Perinatal palliative medicine is an emerging subspecialty within paediatric palliative medicine, neonatal medicine, fetal medicine and obstetrics. It comprises patient-focused, non-judgemental shared decision making and aims to provide holistic multidisciplinary support for families. In this paper we define and describe one model for providing perinatal palliative care, drawing on the personal and professional experience of the authors. (Source: Archives of Disease in Childhood - Education and Practice)
Source: Archives of Disease in Childhood - Education and Practice - May 16, 2017 Category: Pediatrics Authors: Sidgwick, P., Harrop, E., Kelly, B., Todorovic, A., Wilkinson, D. Tags: Obstetrics and gynaecology, Best practice, Hospice Source Type: research

Highlights from this issue
In 1989 a US military action to capture Panamanian dictator, Manuel Noriega, saw him granted sanctuary in the Apostolic Nunciature in Panama City. For the military to have invaded what was effectively an embassy of the Roman Catholic church would have provoked widespread outrage, and so the besieging forces needed a different strategy to capture their man. What they did would be familiar to anyone who has shared a house with a recently born human, or has worked a nightshift—they deprived him and everyone else inside of sleep. In addition to gunning their engines incessantly, they landed helicopters on a bulldozed pat...
Source: Archives of Disease in Childhood - Education and Practice - May 16, 2017 Category: Pediatrics Authors: Wacogne, I. Tags: Editor's choice Epistle Source Type: research

Thank you to our reviewers 2016
The Editor would like to publicly acknowledge the people listed below who served as reviewers on the journal during 2016. Without their efforts, the quality of the journal could not be sustained. Aarnoudse-Moens, Cornelieke Aarvold, Alexander Abdalla, Safa Abdel-Rahim, Ali Abdel-Rahman, Susan Absoud, Michael Abu-Arafeh, Ishaq Acerini, Carlo Aceti, Arianna Adappa, Roshan Ades, Anne Afzal, Nadeem Agarwal, Shakti Agopian, A.J. agrawal, shakti Ahmed, Mansoor Ainsworth, Sean Akikusa, Jonathan Alansari, Khalid Alexander, Mark Alimovic, Sonja Allegaert, Karel Allegaert, Karel Allen, Stephen Allport, Tom Almossawi, Ofran Alonge, O...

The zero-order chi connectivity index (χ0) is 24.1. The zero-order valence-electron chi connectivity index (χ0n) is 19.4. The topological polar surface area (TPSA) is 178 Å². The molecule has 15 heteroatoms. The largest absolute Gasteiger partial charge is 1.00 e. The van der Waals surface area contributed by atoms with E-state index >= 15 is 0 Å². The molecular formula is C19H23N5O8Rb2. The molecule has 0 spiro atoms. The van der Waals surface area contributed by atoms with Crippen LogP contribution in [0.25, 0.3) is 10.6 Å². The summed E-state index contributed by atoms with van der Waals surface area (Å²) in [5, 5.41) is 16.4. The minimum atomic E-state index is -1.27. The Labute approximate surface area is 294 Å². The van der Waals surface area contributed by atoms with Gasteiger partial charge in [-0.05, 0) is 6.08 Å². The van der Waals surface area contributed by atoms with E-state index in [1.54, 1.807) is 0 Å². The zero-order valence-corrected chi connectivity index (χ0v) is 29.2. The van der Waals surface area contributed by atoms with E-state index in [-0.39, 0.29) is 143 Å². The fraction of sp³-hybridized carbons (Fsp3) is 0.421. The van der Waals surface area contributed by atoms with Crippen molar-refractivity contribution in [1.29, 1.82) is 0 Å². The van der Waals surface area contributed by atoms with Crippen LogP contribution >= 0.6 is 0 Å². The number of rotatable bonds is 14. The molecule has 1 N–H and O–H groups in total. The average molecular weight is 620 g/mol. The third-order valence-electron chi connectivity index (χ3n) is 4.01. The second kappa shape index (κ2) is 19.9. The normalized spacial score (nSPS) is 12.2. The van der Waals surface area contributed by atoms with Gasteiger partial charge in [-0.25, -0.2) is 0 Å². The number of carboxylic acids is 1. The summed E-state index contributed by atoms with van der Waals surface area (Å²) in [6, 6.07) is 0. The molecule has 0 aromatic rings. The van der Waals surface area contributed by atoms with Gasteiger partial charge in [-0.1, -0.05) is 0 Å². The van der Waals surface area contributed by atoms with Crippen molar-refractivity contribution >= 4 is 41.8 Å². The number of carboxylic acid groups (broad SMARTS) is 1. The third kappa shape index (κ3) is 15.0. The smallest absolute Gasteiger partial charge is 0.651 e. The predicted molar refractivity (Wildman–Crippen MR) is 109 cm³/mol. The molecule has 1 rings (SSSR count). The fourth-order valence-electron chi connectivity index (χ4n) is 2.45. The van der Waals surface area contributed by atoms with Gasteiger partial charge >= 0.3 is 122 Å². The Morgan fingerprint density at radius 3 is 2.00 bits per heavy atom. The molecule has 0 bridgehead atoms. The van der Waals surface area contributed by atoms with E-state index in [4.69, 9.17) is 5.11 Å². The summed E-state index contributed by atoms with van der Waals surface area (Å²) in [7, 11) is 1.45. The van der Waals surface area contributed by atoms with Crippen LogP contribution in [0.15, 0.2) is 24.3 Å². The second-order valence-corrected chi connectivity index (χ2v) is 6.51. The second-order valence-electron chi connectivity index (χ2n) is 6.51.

Source: Archives of Disease in Childhood - Education and Practice - May 16, 2017 Category: Pediatrics Tags: Thank you to our reviewers 2016 Source Type: research

The 100 000 Genomes Project: What it means for paediatrics
The 100 000 Genomes Project is a unique, national programme combining research and transformation of clinical care, by undertaking whole genome sequencing (WGS) in patients with rare diseases and cancer. Made possible by technological advances in next-generation sequencing1 and falling costs, this project aims to find the genes which cause a patient's rare disease and identify genetic changes which occur in the tumour of a child or adult with cancer, to understand the mechanism of disease and develop therapies to personalise treatment. Patients are recruited through the National Health Service (NHS) and their medical ...
Source: Archives of Disease in Childhood - Education and Practice - March 19, 2017 Category: Pediatrics Authors: Griffin, B. H., Chitty, L. S., Bitner-Glindzicz, M. Tags: Research in Practice Source Type: research

Diabetes insipidus and the use of desmopressin in hospitalised children
Introduction In February 2016, NHS England released a patient safety alert highlighting the associated mortality and morbidity when desmopressin is omitted in individuals with cranial diabetes insipidus (DI).1 Over a 7-year period, the UK National Reporting and Learning System had identified 76 near misses, 56 dosing errors leading to harm and 4 cases where desmopressin omission has resulted in severe dehydration and death.1 Gleeson et al,2 concerned about the care of adult patients with DI when admitted to hospital, recently reported a retrospective audit in which desmopressin was missed or delayed in 88% of admissions in...
Source: Archives of Disease in Childhood - Education and Practice - March 19, 2017 Category: Pediatrics Authors: Elder, C. J., Dimitri, P. J. Tags: Pharmacy update Medicines update Source Type: research

Integrating teaching into everyday clinical practice
The teaching and training of doctors-in-training in paediatrics has become increasingly challenging in recent times. All too often there is a perception that training must come second to service provision. In this article, the case of a child with community-acquired pneumonia is considered and used to illustrate how a culture of teaching can be embedded in everyday clinical practice. (Source: Archives of Disease in Childhood - Education and Practice)
Source: Archives of Disease in Childhood - Education and Practice - March 19, 2017 Category: Pediatrics Authors: King, D., West, N., Elder, C. Tags: Learning and teaching Source Type: research

What do I need to know about aminoglycoside antibiotics?
The aminoglycosides are broad-spectrum, bactericidal antibiotics that are commonly prescribed for children, primarily for infections caused by Gram-negative pathogens. The aminoglycosides include gentamicin, amikacin, tobramycin, neomycin, and streptomycin. Gentamicin is the most commonly used antibiotic in UK neonatal units. Aminoglycosides are polar drugs, with poor gastrointestinal absorption, so intravenous or intramuscular administration is needed. They are excreted renally. Aminoglycosides are concentration-dependent antibiotics, meaning that the ratio of the peak concentration to the minimum inhibitory concentration...